Written by: Estee Rivera (@esteerivera42)
Follow us on Twitter! @Prospects365
The economics of baseball.
Not the sexiest topic in the game, but perhaps one of the most important. Despite this, you often have to search far and wide to find valid, consistent reading material on the topic. Yes, we have people talking surplus value and other nice econ-ish plug words, but nothing full-blown economics.
Ever heard anybody relate Marxist theories to labor dynamics in Major League Baseball? Well get ready, because I am going to throw some of that at you in the near future. This is something that interests me because I have been studying to get my Master’s degree in economics for the eighteen months at Bard College in New York. Nobody—and I mean nobody—here talks about sports economics and how what I am studying relates to the sports world. I want to give readers a different perspective on the baseball world. I’m beyond excited to share my thoughts on this multi-faceted game.
Allow me a give you a quick glimpse of why I believe baseball and economics have so many parallels. Economists all over the world try to quantify how productive a worker is and how a worker’s value can be defined. There is no consensus on how to do this. Generally, the idea is to use multiple variables such as education, experience and salary amongst many others, but none of these really tell us how valuable a worker is. Teachers are extremely important for the development of children but make way less money than an investment banker on Wall Street. Even though both may be very productive in their own field, one is compensated significantly more than the other. Essentially, it’s impossible to pick a single variable that explains how productive/valuable a worker is.
Now, you must know where I’m going with this. In many sports, and especially baseball, we know quite accurately how productive a player has been. With a combination of tracking data, analytics and statistics, there is now a plethora of publicly-available information to describe how good a player is relative to others. Of course, we even have statistics like Wins Above Replacement (WAR) that can really tell us who is below average, average, above average or great. There are no WAR equivalents in economics. Baseball is a fascinating case study for this reason. We can almost exactly determine if a player has been under or over-valued.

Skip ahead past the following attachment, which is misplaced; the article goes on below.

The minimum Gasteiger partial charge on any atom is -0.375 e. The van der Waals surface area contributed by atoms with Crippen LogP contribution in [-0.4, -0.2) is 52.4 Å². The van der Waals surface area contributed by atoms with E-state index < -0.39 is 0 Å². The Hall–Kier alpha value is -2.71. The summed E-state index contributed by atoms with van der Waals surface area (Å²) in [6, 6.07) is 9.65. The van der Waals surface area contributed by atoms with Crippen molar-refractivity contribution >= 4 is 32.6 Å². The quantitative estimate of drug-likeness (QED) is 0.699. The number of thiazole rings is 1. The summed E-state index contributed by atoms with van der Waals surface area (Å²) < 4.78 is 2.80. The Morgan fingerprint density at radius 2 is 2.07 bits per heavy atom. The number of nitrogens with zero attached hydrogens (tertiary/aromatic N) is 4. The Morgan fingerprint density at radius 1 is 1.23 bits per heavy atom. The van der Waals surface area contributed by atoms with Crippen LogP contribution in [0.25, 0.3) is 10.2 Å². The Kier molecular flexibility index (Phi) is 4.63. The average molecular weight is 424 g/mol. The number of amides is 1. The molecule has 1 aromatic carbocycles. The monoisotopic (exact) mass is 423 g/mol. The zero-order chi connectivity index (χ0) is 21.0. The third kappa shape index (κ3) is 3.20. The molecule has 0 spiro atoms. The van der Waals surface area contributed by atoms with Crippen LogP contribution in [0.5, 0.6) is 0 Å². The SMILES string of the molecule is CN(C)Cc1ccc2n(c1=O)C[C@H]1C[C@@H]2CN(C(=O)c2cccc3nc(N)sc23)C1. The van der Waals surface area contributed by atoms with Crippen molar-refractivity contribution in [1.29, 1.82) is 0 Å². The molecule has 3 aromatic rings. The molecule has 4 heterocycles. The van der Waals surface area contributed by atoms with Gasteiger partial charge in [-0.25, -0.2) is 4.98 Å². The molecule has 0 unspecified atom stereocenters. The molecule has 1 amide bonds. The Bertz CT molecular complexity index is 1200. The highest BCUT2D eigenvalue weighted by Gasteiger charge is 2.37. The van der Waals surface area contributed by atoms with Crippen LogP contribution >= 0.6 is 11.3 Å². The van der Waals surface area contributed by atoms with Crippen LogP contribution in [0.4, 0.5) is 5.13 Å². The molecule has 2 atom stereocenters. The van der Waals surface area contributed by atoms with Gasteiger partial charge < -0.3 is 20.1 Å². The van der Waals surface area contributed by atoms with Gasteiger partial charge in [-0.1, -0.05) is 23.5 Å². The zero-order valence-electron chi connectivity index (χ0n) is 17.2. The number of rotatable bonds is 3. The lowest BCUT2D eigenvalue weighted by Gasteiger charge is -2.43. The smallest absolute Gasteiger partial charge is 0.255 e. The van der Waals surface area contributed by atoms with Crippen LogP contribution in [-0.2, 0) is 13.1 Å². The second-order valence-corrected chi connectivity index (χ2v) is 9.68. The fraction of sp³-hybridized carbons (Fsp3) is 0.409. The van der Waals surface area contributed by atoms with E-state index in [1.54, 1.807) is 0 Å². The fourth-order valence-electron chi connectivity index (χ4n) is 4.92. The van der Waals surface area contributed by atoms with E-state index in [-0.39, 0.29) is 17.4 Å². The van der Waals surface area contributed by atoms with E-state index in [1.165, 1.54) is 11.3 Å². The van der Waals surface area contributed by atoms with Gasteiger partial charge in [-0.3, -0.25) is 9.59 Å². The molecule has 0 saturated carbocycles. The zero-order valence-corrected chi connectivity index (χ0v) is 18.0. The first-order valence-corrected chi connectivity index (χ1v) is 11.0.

A big focus at my school is the study of inequality in America and across the world. Ultimately, my goal is to use the same analytical techniques used in the academic world to analyze inequality and labor dynamics in baseball. It seems like every season, a deal like Ronald Acuña’s is signed. Absolute stinkers for young players who are on great career trajectories. To get started at Prospects 365, I am going to investigate these situations on both a micro and macro scale. I plan on asking two questions: 1) Is there inequality in Major League Baseball and, if so, where exactly can this inequality be found? 2) Is it possible to put together a model that can explain why players like Ronald Acuña take contracts below their projected value prior to becoming a free agent?
The answer seems obvious. In the face of $100 million, nobody in their right mind would say no. But if that’s the case, why don’t we see these deals among players from the United States as often as we see it from players from abroad? Through a mini-series of articles, I plan on providing some insight on all these questions. It’s safe to say I’m quite excited to start contributing at Prospects 365 in a bit of an unorthodox way. Let me leave you all with a quick story.
Remember how I said Marx relates to labor dynamics in the MLB? I’ll tell you why. Marx argued that the capitalist class of owners faced an obstacle in their quest to dominate capitalism. Owners always have a need to get a leg up on their competition. Whether that be through technological or ideological innovation, everybody always wants to be one step ahead. This will give the innovator a temporary competitive advantage, which brings a temporary spike in profits. Once everybody catches up, the cycle will repeat itself, but the outcome is always a decrease in the original profit rate for all. In other words, only one capitalist gets that temporary benefit while the other are left with losses. However, if they could coordinate with one another to either share information or plans on innovation, they could theoretically work together to steadily increase the aggregate profit rate while still making improvements to their business. Of course, this would be highly illegal, but not in Major League Baseball.
This offseason, Braves general manager Alex Anthopoulos said himself that teams are communicating with one another in more detail than ever before when discussing off-season plans. If MLB owners and general managers start to coordinate, the players will quickly find themselves in a bad, bad spot. Marx himself said this is the main idea standing in the way of capitalists taking complete control. Be careful, players: MLB owners are gaining more power by the minute.
Follow new P365 staff writer Estee Rivera on Twitter! @esteerivera42
Follow us on Twitter! @Prospects365